To elucidate the mechanism by which interferon alpha treatment reduced the numbers of intermediate hepatobiliary cells present in the chronic hepatitis C patients, we examined the effects of pegylated interferon alpha 2b on the proliferation, apoptosis, and differentiation of two well-characterized murine oval cell lines. The results suggest that interferon may exert direct effects on hepatic progenitor cells, reducing their rate of cell growth as well as stimulating them to undergo apoptosis. This is in accordance with the observed effects of interferon on human HCC-derived cell lines, in which interferon alpha caused delayed S-phase progression through inhibition of cyclin-dependent kinases42 and induced caspase-dependent apoptosis.43 Interestingly, after treating PIL-2 and PIL-4 cells with interferon alpha for 8 days, significant changes were observed in the expression of various marker genes corresponding to different stages of hepatic progenitor cell maturity and lineage. The expression of the immature cell markers AFP and Thy-1 was dramatically reduced after culture in the presence of interferon alpha, suggesting that their maturation was cytokine stimulated. These findings were corroborated by the increased expression of the mature biliary and hepatocytic markers CK19, albumin, and G6Pase in one or both of the cell lines. This suggests that in addition to its growth-modulatory effects, interferon alpha may promote the maturation of liver progenitor cells.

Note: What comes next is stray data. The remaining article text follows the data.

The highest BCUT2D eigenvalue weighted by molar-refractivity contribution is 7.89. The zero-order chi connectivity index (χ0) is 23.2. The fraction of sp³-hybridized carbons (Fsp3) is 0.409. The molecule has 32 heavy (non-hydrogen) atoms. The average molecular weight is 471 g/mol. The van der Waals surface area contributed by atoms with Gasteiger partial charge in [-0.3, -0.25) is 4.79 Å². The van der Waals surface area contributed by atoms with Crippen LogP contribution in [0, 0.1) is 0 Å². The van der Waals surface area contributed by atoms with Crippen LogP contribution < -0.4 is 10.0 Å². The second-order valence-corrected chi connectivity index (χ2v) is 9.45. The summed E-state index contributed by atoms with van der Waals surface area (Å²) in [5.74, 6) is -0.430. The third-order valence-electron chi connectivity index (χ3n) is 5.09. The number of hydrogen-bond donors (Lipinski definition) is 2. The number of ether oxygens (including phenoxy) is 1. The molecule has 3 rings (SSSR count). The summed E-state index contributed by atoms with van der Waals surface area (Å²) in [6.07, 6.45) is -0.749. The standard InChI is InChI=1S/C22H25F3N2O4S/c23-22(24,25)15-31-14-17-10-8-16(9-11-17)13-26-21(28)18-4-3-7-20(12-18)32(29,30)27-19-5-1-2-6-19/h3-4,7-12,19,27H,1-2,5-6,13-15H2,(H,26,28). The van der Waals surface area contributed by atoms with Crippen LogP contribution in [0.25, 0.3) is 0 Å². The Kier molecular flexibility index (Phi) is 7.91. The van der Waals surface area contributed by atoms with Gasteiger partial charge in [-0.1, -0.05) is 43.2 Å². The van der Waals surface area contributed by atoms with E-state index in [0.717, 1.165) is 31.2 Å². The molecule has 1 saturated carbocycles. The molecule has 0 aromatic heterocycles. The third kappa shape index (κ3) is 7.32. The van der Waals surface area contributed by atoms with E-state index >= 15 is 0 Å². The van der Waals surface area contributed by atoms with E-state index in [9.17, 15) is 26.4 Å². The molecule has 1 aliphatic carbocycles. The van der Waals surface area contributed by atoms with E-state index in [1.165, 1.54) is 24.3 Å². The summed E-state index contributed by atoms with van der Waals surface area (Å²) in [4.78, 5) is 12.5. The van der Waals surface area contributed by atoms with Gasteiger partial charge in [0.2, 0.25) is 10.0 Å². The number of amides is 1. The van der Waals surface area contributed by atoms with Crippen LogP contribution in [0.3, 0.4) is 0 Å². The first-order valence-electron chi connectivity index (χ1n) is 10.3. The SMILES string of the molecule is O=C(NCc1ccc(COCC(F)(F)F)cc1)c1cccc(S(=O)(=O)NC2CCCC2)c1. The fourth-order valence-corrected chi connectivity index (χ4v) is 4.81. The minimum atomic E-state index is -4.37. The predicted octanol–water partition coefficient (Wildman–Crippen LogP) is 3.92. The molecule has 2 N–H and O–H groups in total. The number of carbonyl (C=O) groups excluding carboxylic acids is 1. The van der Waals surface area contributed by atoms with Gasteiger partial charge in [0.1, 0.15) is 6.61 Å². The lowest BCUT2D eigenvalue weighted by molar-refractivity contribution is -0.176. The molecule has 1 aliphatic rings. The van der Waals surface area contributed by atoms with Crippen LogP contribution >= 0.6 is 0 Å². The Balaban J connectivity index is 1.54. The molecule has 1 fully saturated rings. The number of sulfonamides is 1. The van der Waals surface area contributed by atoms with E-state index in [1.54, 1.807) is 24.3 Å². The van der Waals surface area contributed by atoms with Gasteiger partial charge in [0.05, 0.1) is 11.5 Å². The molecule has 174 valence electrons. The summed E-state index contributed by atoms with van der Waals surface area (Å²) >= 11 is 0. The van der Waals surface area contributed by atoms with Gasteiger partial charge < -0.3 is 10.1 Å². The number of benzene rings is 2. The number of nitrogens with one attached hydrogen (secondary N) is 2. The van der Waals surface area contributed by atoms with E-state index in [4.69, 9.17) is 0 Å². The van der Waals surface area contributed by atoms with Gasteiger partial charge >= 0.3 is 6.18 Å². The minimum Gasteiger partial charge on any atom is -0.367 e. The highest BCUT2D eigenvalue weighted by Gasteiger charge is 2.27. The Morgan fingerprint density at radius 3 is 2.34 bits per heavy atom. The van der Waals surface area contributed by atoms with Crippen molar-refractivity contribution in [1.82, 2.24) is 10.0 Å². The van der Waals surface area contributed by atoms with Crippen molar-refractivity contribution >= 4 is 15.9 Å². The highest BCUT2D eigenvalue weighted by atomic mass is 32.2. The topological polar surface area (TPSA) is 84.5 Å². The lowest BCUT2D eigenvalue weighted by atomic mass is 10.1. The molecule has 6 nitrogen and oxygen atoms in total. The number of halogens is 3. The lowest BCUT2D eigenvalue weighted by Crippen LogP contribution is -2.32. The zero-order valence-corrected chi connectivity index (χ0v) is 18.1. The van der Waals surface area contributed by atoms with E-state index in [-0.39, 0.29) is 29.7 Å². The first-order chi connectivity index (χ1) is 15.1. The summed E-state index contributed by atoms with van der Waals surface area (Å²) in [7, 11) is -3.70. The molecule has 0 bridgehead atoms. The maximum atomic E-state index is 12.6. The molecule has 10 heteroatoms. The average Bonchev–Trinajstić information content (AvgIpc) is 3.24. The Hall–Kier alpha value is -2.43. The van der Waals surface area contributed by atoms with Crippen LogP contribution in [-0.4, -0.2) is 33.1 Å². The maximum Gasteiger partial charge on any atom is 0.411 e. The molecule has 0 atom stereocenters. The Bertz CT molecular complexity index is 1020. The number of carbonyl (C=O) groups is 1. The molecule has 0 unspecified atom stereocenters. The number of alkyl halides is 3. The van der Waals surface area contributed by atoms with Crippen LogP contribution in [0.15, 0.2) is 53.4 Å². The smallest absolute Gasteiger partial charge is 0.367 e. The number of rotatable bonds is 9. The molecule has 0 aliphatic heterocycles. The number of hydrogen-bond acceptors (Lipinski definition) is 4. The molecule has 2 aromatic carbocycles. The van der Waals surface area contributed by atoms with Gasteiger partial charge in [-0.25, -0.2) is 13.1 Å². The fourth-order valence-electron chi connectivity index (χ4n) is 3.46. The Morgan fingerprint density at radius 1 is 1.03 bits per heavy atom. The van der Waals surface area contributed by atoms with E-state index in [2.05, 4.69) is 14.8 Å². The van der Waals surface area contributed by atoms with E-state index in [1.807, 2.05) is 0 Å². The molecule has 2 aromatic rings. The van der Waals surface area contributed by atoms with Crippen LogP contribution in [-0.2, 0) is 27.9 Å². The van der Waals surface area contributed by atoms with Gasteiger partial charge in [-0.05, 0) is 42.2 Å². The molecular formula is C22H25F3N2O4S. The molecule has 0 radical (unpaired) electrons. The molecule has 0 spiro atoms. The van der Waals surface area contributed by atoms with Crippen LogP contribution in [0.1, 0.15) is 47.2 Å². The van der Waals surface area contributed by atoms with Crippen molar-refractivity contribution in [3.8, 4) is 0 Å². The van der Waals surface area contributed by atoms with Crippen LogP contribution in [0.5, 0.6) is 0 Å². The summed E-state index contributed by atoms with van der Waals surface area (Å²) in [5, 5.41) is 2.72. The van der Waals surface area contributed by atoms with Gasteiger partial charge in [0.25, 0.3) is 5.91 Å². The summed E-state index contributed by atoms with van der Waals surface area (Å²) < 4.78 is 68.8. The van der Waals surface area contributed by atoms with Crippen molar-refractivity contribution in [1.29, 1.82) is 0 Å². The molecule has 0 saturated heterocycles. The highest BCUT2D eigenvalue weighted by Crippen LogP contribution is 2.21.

Previous studies in rodents have shown that interferon treatment inhibits hepatocarcinogenesis via anti-proliferative effects; however, these studies did not address whether this was associated with a reduction in the oval cell response.18 In the current work we showed that interferon therapy in the CDE model of hepatocarcinogenesis reduced the number of A6- and MPK-positive oval cells compared with placebo. Our findings also suggest that interferon alpha 2b exerts a differential effect on the proliferation of oval cells compared with hepatocytes, increasing numbers of PCNA-positive hepatocytes but reducing numbers of PCNA-positive oval cells. This implies some degree of specificity involved in the interferon alpha 2b–induced inhibition of proliferation. However, the number of TUNEL-positive oval cells or hepatocytes did not change significantly in interferon alpha–treated livers, suggesting that the reduced numbers of progenitor cells seen in vivo was likely to be mediated primarily through reduced growth or increased maturation, rather than by a direct apoptotic mechanism.